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The Trouble with Blends

When we were throwing ideas around the table at the very outset of this company it was pretty much a given that our house espresso would be a blend. That’s what everyone does, right? The more we thought about it, the more we started to question it.

The first issue for us, which is what we love about specialty coffee, is that the lots we buy are all tasty as hell and reflect the hard work that the producers have put in at origin. Why would we then detract from that by blending them with other coffees?

Another issue is with consistency in the brewing. Even with a simple 50/50 blend it is unlikely that many shots you pull will actually be representative of that ratio, meaning it’s harder to get consistent flavour. Espresso is already incredibly complex with many variables affecting consistency. Why add more?

There are some good reasons to blend. If, for instance, you want to create a product which has a consistent flavour profile despite seasonal component changes. As coffees age and start to show woody flavours you can switch them out for alternative components which fulfil that character. The more components you have in the blend, the easier it will be to keep it tasting consistent and have a broad sweet spot for espresso. This is an approach which is more relevant at scale (think huge Italian coffee companies) when you have customers all over the world expecting a consistent product that’s super easy to work with. In specialty we are more interested in celebrating seasonality and most peoples blends reflect that rather than doggedly aiming for a consistent cup profile.

If you are blending for economic reasons and want to meet a certain price point then you could choose inexpensive lots which have complementary characteristics; one with body, one with sweetness, one with acidity etc. The problem is that when you start to buy better and better coffees they are inevitably more balanced and nuanced and blending them becomes a bit of a waste.

Now, there is no denying that blending can be a fine art; just think of whisky blenders choosing from thousands of nuanced single malts to keep their product consistent. I just don’t think that many of us in specialty are really doing a good job of it. We are usually blending to meet a certain price point, in the best case combining flavours and characteristics to cover up what what each component may be lacking, or at worst throwing coffees together because they meet the right price and volume requirements. Neither of these is an approach for us.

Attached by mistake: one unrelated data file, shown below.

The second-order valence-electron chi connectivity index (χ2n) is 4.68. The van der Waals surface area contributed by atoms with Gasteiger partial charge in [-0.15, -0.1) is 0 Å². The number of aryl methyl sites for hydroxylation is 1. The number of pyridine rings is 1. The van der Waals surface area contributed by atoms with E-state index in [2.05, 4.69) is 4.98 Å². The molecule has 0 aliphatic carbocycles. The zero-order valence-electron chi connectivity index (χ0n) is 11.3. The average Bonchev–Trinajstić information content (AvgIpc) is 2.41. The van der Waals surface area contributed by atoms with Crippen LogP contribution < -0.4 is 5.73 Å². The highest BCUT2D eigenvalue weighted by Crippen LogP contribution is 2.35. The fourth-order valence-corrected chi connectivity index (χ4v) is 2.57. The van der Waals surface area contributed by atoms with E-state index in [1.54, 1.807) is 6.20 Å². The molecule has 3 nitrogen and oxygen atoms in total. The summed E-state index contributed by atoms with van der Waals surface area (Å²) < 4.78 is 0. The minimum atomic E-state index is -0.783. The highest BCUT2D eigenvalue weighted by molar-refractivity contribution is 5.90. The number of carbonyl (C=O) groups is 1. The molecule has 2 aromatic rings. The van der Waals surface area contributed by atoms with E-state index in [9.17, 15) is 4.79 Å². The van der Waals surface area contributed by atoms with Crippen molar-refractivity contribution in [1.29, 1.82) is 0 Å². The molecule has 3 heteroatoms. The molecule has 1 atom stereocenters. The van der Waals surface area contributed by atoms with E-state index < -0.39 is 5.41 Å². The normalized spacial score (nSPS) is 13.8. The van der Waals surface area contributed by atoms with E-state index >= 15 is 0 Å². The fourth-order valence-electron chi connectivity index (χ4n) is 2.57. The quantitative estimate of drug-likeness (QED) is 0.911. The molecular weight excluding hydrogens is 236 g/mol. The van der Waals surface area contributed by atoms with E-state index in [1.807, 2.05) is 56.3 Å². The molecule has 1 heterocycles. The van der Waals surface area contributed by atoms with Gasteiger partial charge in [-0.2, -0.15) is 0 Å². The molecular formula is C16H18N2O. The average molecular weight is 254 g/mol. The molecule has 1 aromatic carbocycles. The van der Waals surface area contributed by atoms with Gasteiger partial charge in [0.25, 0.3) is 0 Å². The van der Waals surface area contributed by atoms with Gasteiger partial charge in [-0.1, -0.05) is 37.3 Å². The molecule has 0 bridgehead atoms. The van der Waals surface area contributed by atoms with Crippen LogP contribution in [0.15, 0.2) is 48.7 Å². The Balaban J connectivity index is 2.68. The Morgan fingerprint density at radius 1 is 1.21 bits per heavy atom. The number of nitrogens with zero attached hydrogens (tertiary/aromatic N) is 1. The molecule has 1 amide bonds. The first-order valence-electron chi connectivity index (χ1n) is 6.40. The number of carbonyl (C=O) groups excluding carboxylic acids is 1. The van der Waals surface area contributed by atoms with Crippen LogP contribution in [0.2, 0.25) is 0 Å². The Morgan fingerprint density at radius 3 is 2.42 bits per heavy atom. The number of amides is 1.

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Experimental Fermentation in Coffee Processing

In recent years, experimental fermentation has been a growing trend in the specialty coffee industry. We’ve all seen the terms “anaerobic”, “extended” or even “carbonic maceration” being used to describe the more controlled approach being championed by forward thinking producers and from the frequency of their occurrence It would be appear that these methods are becoming more mainstream.

Before we look a little closer at some of the different types of fermentation being experimented with at the moment it’s important to learn a little more about what fermentation actually is and how it has been traditionally used in the coffee world.

Fermentation is the chemical breakdown of a substance by bacteria, yeasts, or other microorganisms, typically involving effervescence and the giving off of heat. Fermentation plays a part in all methods of coffee processing but has a greater scope for experimentation and control within fully washed processes.

The traditional purpose of fermentation as used in washed coffees is the removal of the fruit from the seed whilst attempting to prevent any colouration of the flavour of the coffee. After the cherries have been pulped they are left in a tank to ferment, sometimes with water, until the fruit mucilage surrounding the seed is loose enough to remove easily. Although the fermentation is only concerned with the fruit it can still have an effect on the seed. For example, if the fermentation is too long this can lead to over fermented or “winey” flavours which are undesirable.